Tuesday, April 19, 2011

Malcolm Lewis finds quality beyond Disney and exotic settings…

Out of the 500 top-grossing films just six are set in Africa, but none are about Africans. Two are cartoons from Disney and Dreamworks – The Lion King and Madagascar. Then there’s The Prince of Egypt, about Moses, two Mummy films, and Black Hawk Down, about an American army raid in Mogadishu. Apart from there being a few lions and lemurs about, you wouldn’t learn much about Africa from any of them.

The experience of a person in an African village or township doesn’t figure high in filmmakers’ priorities. It’s not just Africa that misses out. The four top-grossing films set in South and Central America are one Indiana Jones adventure and three trips with Pirates of the Caribbean. You get the picture – we don’t actually get pictures which are about the place.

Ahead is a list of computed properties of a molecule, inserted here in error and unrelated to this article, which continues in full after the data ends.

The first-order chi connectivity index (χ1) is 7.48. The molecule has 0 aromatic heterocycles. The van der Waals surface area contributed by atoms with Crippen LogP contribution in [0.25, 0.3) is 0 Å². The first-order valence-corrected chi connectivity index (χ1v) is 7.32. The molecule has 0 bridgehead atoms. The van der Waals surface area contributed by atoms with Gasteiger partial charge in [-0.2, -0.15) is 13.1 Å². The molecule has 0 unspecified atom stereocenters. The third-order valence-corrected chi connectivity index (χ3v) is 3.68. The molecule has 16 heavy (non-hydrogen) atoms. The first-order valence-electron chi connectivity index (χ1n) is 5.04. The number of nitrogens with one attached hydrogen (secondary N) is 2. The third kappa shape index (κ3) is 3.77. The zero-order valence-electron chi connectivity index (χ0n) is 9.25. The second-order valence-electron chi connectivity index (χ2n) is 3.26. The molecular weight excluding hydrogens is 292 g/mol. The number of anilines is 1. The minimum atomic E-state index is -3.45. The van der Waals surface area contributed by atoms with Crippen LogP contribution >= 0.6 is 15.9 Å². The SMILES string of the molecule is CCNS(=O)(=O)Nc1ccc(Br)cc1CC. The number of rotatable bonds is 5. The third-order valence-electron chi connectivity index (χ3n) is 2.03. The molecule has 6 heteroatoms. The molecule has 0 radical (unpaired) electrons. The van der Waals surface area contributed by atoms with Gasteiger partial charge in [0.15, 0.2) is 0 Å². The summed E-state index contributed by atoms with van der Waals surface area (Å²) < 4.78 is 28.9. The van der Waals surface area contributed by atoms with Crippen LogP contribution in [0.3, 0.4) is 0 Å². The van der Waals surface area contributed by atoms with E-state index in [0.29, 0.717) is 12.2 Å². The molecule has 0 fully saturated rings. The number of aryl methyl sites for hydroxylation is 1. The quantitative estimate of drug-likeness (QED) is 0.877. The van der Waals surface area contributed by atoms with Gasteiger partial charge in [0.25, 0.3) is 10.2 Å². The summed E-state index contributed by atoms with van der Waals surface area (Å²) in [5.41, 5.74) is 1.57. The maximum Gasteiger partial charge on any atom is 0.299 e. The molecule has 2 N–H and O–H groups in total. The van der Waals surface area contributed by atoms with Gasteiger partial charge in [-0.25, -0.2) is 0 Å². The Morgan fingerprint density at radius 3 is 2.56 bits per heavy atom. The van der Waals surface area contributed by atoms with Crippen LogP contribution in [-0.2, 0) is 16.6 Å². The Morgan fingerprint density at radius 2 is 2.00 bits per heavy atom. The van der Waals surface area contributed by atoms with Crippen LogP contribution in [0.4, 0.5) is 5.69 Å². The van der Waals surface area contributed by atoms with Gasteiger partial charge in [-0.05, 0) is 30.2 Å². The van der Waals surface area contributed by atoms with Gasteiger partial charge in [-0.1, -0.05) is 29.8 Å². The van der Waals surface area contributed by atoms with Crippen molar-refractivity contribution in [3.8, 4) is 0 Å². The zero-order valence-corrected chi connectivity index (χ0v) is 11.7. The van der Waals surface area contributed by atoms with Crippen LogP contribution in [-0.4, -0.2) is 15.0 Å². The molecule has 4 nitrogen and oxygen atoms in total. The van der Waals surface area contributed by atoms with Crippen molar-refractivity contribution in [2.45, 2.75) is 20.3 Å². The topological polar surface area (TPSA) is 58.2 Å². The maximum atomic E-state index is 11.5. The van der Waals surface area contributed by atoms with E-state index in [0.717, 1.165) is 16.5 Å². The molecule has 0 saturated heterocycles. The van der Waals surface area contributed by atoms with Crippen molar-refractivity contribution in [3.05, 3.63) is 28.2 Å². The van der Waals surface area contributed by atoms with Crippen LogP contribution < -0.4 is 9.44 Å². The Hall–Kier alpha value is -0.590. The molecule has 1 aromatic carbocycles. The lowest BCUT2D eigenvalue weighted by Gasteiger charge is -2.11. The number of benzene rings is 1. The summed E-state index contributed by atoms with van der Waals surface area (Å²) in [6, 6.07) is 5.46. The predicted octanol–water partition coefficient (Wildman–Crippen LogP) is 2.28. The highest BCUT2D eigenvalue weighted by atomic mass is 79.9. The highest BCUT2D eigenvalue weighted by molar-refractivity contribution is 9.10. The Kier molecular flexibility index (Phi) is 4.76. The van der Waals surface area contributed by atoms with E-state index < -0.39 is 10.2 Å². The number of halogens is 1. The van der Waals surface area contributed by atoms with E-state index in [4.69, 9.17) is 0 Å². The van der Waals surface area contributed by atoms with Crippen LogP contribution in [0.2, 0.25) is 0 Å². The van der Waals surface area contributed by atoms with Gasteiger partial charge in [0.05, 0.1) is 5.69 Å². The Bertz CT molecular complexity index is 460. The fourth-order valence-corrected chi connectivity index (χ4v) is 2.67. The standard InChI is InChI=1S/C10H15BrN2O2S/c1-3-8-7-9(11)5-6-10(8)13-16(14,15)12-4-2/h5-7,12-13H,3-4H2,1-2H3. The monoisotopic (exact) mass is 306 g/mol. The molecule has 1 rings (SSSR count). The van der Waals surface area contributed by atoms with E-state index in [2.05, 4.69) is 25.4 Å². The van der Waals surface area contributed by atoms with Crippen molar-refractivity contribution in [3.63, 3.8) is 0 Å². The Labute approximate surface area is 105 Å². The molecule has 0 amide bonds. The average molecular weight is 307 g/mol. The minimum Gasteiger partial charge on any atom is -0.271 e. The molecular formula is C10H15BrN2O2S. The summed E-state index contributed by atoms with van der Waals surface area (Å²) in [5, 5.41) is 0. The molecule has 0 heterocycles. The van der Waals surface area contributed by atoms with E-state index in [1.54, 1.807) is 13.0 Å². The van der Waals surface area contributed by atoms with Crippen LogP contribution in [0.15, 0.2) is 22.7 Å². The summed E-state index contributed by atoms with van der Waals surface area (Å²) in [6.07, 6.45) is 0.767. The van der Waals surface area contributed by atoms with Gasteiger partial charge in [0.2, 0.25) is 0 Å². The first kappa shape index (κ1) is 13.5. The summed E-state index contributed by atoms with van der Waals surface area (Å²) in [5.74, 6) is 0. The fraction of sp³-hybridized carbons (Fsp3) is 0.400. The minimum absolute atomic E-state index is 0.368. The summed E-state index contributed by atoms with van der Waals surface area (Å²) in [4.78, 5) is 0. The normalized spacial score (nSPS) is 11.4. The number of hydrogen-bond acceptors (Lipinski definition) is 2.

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One of the best at The Native Spirit Festival was a conventionally unclassifiable short, Native New Yorker, about a Native American following an old trail to a burial ground. Its opening brilliantly captures the energy and hubris of the transformation before we see the twin towers of the World Trade Center on fire. In 13 minutes it brilliantly encapsulates aeons. It ought to be – but hasn’t been – widely seen. (www.nativenewyorkerfilm.com)

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